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BASIC PHYSICS & RADIOPHARMACY & INSTRUMENTATION in NUCLEAR MEDICINE. by Prof. Dr. Haluk B. Sayman. Basic Physics.

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basic physics radiopharmacy instrumentation in nuclear medicine

BASIC PHYSICS&RADIOPHARMACY&INSTRUMENTATIONinNUCLEAR MEDICINE

by

Prof. Dr. Haluk B. Sayman

basic physics
Basic Physics
  • Molecules are the smallest particles of a substance and formed by at least two atoms. Atoms are the basic units of the matter and consists of a dense positively charged nucleus which is surrounded by a cloud of negatively charged electrons. Over 99.9% of an atom’s mass is concentrated in the nucleus, with protons and neutrons having roughly equal mass.
  • Each element has at least one isotope with unstable nuclei that can undergo radioactive decay. This can result in a transmutation that changes the number of p (+) and n in a nucleus. Number of protons is atomic number (Z) and number of p+n is mass number (A).
  • Electrons that are bound to atoms have stable energy levels (orbits) and can undergo transitions between them by absorbing or emitting photons.
basic physics1
Basic Physics
  • There are about 2,450 known isotopes of the one hundred odd atomic no. elements in the Periodic Table. You can imagine the size of a table of isotopes relative to that of the Periodic Table! The unstable isotopes lie above or below the Nuclear Stability Curve (A>83). These unstable isotopes attempt to reach the stability curve by splitting into fragments, in a process called Fission, or by emitting particles and/or energy in the form of radiation. This latter process is called Radioactivity.
basic physics2
Basic Physics
  • Chemical elements have two atoms with identical number of protons and neutrons in their nuclei. Atoms with equal numbers of proton but a different number of neutrons form isotopes.
  • Stability of isotopes is affected by the ratio of protons to neutrons. If they are unstable they reach to stable state by radioactive decay.
  • The most common forms of radioactive decay are:
    • Alpha decay: Emitting He nucleus (2p+2n)
    • Beta decay: Transformation of n into p or p into n.
    • Gamma decay: Electromagnetic radiation
  • Other forms: internal conversion (nucleus is excited by an orbital electron and emits gamma ray that ejects another electron)
basic physics3
Basic Physics
  • Half life
    • Physical half life
    • Biological half life
    • Effective half life

1/Teff=1/Tphy+1/Tbio

  • Radioactive decay formulae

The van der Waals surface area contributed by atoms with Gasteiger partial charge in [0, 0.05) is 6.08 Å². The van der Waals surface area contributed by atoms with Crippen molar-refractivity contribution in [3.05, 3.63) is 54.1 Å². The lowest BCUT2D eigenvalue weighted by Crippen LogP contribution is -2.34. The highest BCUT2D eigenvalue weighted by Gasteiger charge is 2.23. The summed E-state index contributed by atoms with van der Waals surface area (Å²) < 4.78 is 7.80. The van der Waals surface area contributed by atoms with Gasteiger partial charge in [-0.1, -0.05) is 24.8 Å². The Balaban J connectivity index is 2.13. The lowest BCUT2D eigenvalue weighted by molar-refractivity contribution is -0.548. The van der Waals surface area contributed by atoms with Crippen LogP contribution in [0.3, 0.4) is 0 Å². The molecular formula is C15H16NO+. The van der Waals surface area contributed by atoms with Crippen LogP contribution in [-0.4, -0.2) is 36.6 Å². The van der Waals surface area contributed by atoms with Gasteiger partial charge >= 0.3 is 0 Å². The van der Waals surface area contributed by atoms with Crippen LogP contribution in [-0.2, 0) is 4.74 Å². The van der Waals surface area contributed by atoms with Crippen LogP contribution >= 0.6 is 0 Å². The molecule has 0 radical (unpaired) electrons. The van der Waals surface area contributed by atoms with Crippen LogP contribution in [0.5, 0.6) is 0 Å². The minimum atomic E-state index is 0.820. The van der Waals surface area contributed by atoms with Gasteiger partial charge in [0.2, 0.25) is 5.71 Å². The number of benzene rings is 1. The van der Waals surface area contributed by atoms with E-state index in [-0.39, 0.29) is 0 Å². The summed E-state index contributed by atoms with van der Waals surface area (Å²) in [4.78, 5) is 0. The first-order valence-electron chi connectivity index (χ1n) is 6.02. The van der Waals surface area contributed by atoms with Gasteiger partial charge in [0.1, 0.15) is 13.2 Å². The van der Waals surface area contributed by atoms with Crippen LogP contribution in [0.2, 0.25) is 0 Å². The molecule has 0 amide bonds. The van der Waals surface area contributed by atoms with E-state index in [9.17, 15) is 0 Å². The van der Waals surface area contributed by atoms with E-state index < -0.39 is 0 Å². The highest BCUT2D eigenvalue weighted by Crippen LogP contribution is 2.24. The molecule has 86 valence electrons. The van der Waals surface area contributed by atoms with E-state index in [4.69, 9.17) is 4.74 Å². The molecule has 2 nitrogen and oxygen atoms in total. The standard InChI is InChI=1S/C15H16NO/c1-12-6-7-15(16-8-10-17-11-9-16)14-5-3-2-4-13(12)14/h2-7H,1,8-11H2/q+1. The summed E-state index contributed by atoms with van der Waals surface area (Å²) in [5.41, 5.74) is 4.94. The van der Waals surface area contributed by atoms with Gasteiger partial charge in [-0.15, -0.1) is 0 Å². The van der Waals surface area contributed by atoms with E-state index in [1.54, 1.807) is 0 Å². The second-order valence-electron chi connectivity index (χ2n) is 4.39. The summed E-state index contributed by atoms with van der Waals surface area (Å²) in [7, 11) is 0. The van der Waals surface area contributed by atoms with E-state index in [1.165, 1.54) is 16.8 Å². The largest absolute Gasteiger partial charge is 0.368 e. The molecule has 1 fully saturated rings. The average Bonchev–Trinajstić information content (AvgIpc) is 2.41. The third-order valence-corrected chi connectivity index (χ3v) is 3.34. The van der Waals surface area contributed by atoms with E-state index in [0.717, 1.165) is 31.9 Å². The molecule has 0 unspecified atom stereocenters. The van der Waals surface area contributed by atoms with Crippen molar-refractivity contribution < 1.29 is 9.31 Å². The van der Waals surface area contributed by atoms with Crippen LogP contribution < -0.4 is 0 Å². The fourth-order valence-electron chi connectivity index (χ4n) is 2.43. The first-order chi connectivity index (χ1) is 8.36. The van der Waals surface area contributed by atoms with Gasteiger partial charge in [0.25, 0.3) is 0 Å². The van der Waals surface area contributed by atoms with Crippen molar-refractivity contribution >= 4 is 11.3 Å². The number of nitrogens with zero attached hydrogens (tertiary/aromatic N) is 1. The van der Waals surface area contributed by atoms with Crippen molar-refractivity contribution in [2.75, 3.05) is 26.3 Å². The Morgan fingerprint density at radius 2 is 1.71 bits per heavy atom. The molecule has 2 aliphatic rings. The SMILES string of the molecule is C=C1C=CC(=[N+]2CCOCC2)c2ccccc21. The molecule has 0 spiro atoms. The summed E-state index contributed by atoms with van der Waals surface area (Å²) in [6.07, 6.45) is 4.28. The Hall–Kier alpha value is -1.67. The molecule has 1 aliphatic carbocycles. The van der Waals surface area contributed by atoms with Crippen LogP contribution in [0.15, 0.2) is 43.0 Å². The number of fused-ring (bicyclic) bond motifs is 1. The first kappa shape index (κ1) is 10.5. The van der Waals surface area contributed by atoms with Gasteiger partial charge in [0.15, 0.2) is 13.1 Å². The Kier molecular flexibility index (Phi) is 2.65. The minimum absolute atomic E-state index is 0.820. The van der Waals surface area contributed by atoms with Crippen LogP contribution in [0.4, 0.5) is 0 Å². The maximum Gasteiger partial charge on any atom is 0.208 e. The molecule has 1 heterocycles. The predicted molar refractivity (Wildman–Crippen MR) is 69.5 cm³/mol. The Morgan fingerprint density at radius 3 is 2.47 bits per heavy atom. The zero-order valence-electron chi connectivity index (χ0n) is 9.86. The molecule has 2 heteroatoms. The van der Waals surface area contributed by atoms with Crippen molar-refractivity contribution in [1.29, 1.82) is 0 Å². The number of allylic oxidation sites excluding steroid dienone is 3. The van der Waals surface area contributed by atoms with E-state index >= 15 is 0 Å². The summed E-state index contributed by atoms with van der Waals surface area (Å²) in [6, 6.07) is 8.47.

Nt=N0e-λt

Nt: Number of atoms after t time elapsed

N0: Number of atoms at the beginning

e: Natural logarithm base (2,71828)

λ: Disintegration constant

t: time

-: indicates loss

basic physics4
Basic Physics
  • Units of Radioactivity
    • The SI or metric unit of radioactivity is named after Henri Becquerel, in honour of his discovery of radioactivity, and is called the becquerel with the symbol Bq. The becquerel is defined as the quantity of radioactive substance that gives rise to a decay rate of 1 decay per second.
    • The traditional unit of radioactivity is named after Marie Curie and is called the curie, with the symbol Ci. The curie is defined as the amount of radioactive substance which gives rise to a decay rate of 3.7 x 1010 decays per second. (1mCi=37MBq)
radiopharmacy
Radiopharmacy
  • Production of Radiotracers
    • Reactor products-Radionuclides (I-131)
    • Generators (Tc-99m, Rb-82)
    • Cyclotron products (F-18, O-15, C-11)
radiopharmacy1
Radiopharmacy
  • Cold kits
    • Non radioactive compounds easy to store
radiopharmacy2
Radiopharmacy
  • Quality Control
    • Physicochemical Tests
      • Physical properties
      • pH
      • Radionuclidic purity-different radionuclides
      • Radiochemical purity-radionuclide leased from compound
      • Chemical purity
      • Stability
      • Radioactivity
    • Biological Purity Tests
      • Sterility-represents the absence of bacteria or phungi
      • Pyrogenity-substances causing fever
      • Toxicity tests-endotoxins or exotoxins
      • Bioligical distribution
instrumentation
Instrumentation
  • The instruments used in Nuclear medicine attempt to detect the radiation which results from a process called gamma decay or by a beta decay known as annihilation of a positron, which gives rise to the emission of two gamma rays.